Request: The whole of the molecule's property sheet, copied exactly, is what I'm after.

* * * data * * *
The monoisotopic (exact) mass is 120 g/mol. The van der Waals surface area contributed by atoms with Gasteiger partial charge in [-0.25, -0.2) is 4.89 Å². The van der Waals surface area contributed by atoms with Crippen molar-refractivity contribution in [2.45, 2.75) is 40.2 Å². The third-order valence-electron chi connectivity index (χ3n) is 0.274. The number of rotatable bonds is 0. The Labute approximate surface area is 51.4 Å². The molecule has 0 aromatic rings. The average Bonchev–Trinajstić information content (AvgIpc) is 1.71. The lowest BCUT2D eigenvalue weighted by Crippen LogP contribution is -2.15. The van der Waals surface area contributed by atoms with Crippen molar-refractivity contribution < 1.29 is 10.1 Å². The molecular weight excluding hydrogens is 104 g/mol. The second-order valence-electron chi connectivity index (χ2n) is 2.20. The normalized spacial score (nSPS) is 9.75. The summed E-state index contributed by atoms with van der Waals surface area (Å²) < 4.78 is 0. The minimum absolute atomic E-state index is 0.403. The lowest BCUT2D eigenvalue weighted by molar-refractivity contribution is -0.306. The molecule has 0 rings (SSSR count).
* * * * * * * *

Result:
The monoisotopic (exact) mass is 120 g/mol. The van der Waals surface area contributed by atoms with Gasteiger partial charge in [-0.25, -0.2) is 4.89 Å². The van der Waals surface area contributed by atoms with Crippen molar-refractivity contribution in [2.45, 2.75) is 40.2 Å². The third-order valence-electron chi connectivity index (χ3n) is 0.274. The number of rotatable bonds is 0. The Labute approximate surface area is 51.4 Å². The molecule has 0 aromatic rings. The average Bonchev–Trinajstić information content (AvgIpc) is 1.71. The lowest BCUT2D eigenvalue weighted by Crippen LogP contribution is -2.15. The van der Waals surface area contributed by atoms with Crippen molar-refractivity contribution < 1.29 is 10.1 Å². The molecular weight excluding hydrogens is 104 g/mol. The second-order valence-electron chi connectivity index (χ2n) is 2.20. The normalized spacial score (nSPS) is 9.75. The summed E-state index contributed by atoms with van der Waals surface area (Å²) < 4.78 is 0. The minimum absolute atomic E-state index is 0.403. The lowest BCUT2D eigenvalue weighted by molar-refractivity contribution is -0.306. The molecule has 0 rings (SSSR count).